Synod Leaders are “Log Rolling” Say Cardinals

Synod Leaders are “Log Rolling” Say Cardinals October 12, 2015

Photo Source: Flickr Creative Commons by Aft4TheGlryOfGod
Photo Source: Flickr Creative Commons by Aft4TheGlryOfGod

A group of Synod Fathers, including Cardinal Dolan, have written a letter to Pope Francis expressing concern about the way the Synod is progressing.

I wrote about that for National Catholic Register today.

Here is part of what I said:

“You cannot serve God and Mammon.”
—Jesus Christ

The German Catholic Church has a long and ignoble history of playing fool for its government. During the murderous reign of the Third Reich, there were isolated bishops who stood against Hitler. But many of them joined their Lutheran brothers in allowing themselves to be coopted by the pagan cult we call the Nazis.

The Nazis created an economic system in which the government and the economic powers coalesce into one unit working for their mutual benefit. We call that fascism. They also created a mythology or a quasi-religion to go along with it. This quasi-religion was mostly a deliberate return to Germany’s pagan past with a mix of astrology and other whatnots.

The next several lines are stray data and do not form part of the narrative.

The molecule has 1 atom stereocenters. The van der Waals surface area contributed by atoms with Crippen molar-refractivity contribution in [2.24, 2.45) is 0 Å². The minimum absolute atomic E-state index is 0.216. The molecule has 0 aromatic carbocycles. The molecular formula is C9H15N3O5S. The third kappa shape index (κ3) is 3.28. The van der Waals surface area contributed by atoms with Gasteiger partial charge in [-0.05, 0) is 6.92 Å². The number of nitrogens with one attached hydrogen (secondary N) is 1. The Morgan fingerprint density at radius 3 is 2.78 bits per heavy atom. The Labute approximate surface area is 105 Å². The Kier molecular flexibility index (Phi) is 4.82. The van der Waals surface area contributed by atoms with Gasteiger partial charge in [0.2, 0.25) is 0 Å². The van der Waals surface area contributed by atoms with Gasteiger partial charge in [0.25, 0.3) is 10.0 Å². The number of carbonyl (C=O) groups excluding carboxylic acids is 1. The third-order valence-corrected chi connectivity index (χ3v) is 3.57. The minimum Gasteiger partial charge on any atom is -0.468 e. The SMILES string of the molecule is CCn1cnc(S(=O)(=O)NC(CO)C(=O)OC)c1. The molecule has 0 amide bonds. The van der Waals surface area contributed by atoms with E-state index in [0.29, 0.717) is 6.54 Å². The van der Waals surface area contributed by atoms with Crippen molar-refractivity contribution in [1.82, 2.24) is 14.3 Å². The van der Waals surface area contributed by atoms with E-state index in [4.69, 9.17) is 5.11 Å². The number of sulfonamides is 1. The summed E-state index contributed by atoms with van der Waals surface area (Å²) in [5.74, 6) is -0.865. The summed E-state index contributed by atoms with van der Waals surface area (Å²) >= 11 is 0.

At the same time that they were privately voicing contempt for Christianity and implementing plans to destroy it, the Nazi leaders pandered to the churches in their public statements. They sought — and were able — to silence the prophetic and moral voice of the churches by means of coopting them.

Christian churches in much of the world, and certainly in Germany, were already following the false god of nationalism long before Hitler and the Nazis were born. They had given moral gravitas to the abuses of colonialism and the insanity of World War I.